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Translation from ,,Elektrotechnik

und Maschinenbau

88. Jahrgang, Heft 8. 1971. S. 347.. ,352

Influence of the Pre-Discharges on Breakdown Behaviour of the Negative Rod-Plane Spark-Gap at Standard 1.2/50 Impulse Voltages


CH-4000 BASEL 28

1 BE747 )

Influence of the Pre-Discharges on Breakdown Behaviour of the Negative Rod-Plane Spark-Gap at Standard 1.2/50 Impulse Voltagesl)

Basel, Switzerland)

DK 621.317.333.82

: 537.523.4 : 621.316.933.1

Dimensioning electric equipment with regard to impulse-shaped overvoltages requires a thorough knowledge of the electric strength of air, to this date still the most important insulating matter in the field of high voltage engineering. Not only the 500/o breakdown impulse voltage is of interest for the optimum design of equipment, but also the dispersion of the breakdown probability. Together with the 50 O/o breakdown impulse \-oltage, the latter leads to the determination of the withstand voltage or the 100/o breakdown impulse voltage. A detailed study of the negative rod-plane spark-gap is going to be done in the following. Behaviour of this spark-gap at atmospheric ovcrvoltages is particularly interesting, as 900/o of all lightnings show a negative polarity [l] . The actual reason of the investigations is due to the considerable dispersion of some measurements on negative rod-plane spark-gaps, as shown in the existing literature ([2] . . . [4]). This systematic dispersion in the 100 . . . 800 kV voltage range is imputed to a physical origin. Knowledge of physical laws brings an efficacious and in the same time an economic remedy.

necessary in the case of negative rod-plane spark-gaps. as humidity correction is only made when the positive electrode shows impulse-shaped pre-discharges [7], [9]. Breakdown probability in function of breakdown voltage is obtained by different adjustments to determined voltage values. A determined number of voltage impulses is given on the test object in each voltage range. The ratio obtained by the number of breakdowns to the total number of impulse shots gives the breakdown probability 1~.

2 cm-hemisphere



Fig. 1. Dimension drawing of various electrode terminations If measured values have a normal distribution, which is usually the case with air spark-gaps [lo], the measurement is clearly characterized by the 5Olo breakdown voltage U,t 5 % and the standard deviation s. In such a case, these characteristic values may be determined with sufficient accuracy with 5 X 20 voltage impulses [ll]. Breakdown process will be influenced under certain physical postulates, to be determined later, by several significant parameters. In such a case, there will be mixed distribution in breakdown probability in function of breakdown voltage. The number of voltage steps and partly also the number of voltage stresses per voltage step had to be considerably increased in these cases. Fig. 2 shows an example of such a mixed distribution, which could not be characterized by any known statistical evaluation. As the distribution did not corre..* I .cr.+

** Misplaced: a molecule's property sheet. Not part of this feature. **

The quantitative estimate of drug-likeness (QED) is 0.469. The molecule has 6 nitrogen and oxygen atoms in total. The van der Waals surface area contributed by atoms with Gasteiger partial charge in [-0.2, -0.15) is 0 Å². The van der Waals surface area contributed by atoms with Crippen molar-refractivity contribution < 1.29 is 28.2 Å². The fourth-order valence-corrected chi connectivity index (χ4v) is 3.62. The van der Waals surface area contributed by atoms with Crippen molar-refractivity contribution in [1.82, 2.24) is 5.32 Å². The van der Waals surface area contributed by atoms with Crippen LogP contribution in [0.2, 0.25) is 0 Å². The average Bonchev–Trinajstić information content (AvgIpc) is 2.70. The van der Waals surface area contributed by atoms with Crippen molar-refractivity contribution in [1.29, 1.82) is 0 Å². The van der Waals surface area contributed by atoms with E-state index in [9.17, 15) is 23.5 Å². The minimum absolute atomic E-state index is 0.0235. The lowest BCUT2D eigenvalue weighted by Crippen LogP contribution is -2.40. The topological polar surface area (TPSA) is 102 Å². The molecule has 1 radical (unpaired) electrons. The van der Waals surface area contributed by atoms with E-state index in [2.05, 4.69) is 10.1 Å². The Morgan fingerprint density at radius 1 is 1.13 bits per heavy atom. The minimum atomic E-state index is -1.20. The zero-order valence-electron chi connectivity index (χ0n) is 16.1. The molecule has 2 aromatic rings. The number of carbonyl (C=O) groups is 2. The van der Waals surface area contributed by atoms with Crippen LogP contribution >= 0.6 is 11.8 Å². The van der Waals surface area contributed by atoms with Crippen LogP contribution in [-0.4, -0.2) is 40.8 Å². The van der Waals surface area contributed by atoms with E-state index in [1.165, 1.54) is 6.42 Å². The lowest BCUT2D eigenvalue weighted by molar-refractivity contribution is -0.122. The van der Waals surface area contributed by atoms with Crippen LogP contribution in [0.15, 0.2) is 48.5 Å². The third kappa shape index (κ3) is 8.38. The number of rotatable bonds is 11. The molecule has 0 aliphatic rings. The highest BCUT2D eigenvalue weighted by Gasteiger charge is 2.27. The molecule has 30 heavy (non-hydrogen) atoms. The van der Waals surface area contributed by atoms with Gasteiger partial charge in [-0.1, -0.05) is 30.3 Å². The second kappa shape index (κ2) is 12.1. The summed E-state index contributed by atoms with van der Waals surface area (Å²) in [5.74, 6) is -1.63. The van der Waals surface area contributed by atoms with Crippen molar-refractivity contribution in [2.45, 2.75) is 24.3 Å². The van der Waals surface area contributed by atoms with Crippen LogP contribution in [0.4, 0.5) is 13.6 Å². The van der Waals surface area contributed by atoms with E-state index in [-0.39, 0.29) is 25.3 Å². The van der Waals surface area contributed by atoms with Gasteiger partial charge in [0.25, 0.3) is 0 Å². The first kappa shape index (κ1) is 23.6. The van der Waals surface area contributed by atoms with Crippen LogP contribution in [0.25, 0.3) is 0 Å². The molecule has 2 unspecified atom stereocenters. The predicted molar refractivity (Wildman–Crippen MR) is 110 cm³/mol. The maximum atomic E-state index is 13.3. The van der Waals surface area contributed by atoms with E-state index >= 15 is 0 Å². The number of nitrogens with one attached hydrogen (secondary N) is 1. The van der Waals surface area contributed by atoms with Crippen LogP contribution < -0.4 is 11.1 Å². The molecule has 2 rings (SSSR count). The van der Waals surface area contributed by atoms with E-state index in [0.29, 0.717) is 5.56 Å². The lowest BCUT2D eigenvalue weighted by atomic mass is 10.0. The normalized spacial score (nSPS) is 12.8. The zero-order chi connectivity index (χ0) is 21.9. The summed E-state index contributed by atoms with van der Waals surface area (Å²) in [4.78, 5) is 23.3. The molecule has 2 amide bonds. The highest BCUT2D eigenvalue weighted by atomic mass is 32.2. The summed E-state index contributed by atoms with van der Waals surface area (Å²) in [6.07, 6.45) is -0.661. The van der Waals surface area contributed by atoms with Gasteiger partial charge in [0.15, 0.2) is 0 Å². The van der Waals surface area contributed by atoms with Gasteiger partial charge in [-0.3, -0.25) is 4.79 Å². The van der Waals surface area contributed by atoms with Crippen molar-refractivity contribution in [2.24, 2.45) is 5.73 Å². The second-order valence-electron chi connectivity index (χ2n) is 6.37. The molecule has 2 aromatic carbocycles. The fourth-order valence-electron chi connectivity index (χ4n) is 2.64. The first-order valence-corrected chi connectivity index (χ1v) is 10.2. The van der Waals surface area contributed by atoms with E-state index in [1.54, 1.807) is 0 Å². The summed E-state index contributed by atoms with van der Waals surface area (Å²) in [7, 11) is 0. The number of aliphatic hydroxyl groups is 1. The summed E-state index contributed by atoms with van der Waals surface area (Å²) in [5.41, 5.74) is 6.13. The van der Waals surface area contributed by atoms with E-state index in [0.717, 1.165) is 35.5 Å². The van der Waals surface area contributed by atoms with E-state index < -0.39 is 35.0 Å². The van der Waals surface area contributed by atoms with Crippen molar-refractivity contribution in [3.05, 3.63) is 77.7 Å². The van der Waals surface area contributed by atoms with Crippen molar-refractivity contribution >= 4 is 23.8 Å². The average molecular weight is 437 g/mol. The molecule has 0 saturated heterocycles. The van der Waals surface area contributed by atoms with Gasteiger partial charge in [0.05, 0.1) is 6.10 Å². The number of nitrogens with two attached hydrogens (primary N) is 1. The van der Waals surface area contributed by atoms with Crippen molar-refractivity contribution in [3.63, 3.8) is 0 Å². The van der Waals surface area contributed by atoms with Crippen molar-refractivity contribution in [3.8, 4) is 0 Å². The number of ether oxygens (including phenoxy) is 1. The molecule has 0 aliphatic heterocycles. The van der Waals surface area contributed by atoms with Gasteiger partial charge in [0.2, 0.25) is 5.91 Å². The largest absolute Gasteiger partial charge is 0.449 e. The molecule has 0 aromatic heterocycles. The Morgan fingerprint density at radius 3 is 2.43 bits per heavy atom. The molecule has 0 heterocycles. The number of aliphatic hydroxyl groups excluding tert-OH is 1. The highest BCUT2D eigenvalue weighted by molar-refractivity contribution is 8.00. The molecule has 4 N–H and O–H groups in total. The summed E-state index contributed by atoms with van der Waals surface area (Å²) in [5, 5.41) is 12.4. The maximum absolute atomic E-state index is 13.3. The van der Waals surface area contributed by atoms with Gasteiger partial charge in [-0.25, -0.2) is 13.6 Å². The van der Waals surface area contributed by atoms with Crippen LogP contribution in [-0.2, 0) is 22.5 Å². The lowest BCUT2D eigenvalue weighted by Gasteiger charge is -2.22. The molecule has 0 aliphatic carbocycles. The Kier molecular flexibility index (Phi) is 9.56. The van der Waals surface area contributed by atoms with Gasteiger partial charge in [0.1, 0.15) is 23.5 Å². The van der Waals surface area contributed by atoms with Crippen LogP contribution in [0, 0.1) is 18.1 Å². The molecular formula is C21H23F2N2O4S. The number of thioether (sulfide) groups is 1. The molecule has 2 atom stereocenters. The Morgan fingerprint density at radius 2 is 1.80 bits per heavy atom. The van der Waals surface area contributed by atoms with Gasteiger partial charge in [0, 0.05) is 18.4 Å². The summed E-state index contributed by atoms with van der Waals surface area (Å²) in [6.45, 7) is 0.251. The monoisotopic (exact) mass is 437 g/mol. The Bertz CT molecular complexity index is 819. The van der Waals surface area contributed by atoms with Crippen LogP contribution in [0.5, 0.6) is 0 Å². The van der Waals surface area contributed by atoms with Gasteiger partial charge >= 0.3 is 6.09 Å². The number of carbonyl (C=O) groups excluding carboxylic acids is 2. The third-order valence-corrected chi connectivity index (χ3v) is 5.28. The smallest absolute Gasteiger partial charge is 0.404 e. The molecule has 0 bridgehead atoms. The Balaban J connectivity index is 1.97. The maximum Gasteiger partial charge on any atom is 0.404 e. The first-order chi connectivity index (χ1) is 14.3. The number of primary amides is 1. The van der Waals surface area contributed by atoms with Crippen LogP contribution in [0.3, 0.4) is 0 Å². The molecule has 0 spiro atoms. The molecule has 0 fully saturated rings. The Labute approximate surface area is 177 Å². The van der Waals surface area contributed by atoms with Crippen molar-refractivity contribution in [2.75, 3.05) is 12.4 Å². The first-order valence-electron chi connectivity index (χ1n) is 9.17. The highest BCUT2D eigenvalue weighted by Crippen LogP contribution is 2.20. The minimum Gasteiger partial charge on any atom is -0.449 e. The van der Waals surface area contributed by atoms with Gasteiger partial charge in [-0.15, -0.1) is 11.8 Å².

1. Test arrangement
Two Marx-type impulse generators were available for the execution of tests. The five-stage 1 MV impulse generator having an energy of 12.5 kWs was located in a medium large laboratory [High Voltage Laboratory II (10 X 10 X 6.5) m] ([S], [6]). The twelve-stage 3 MV generator, of which only four stages were used in part-stage operation, stood in the High Voltage Hall (23 X 34 X 19) m3 of the High Voltage Institute of the Munich Technical University [5]. Both tests circuits were arranged [7] so as to stress the object under test with a standard 1.2150 impulse voltage [13]. The test object was a vertical spark-gap earthed on one side. The 11. v. connexion was a 20 mm brass tube, which could be terminated with various electrode types (fig. 1). The plane electrode was a (2 X 2) rn? aluminium plate. Further details are described under [7]. The impulse voltage was laid on an oscillograph or an impulse peak voltmeter by means of voltage dividers directly connected to the spark-gap.


+ I+



2. Test performance and assessment

Voltage values were converted according to well known references [8] to standard conditions (&I = 20 C, bs = 760 Torr). A correction of air humidity is not ) Abridged abstract of the authors dissertation at the Munich Technical University. This paper originated while the author was scientific assistant at the High Voltage Institute of the Munich Technical University. The author expresses his gratitude to the German Research Union for their generous patronage. ) Dr.-Ing. KURT FESER, Emile Haefely & Co Ltd, Lehenmattstraae 353, CH-4000 Base1 28.

Fig. 2.

Breakdown probability of a negative 15 cm rod-plane spark-gap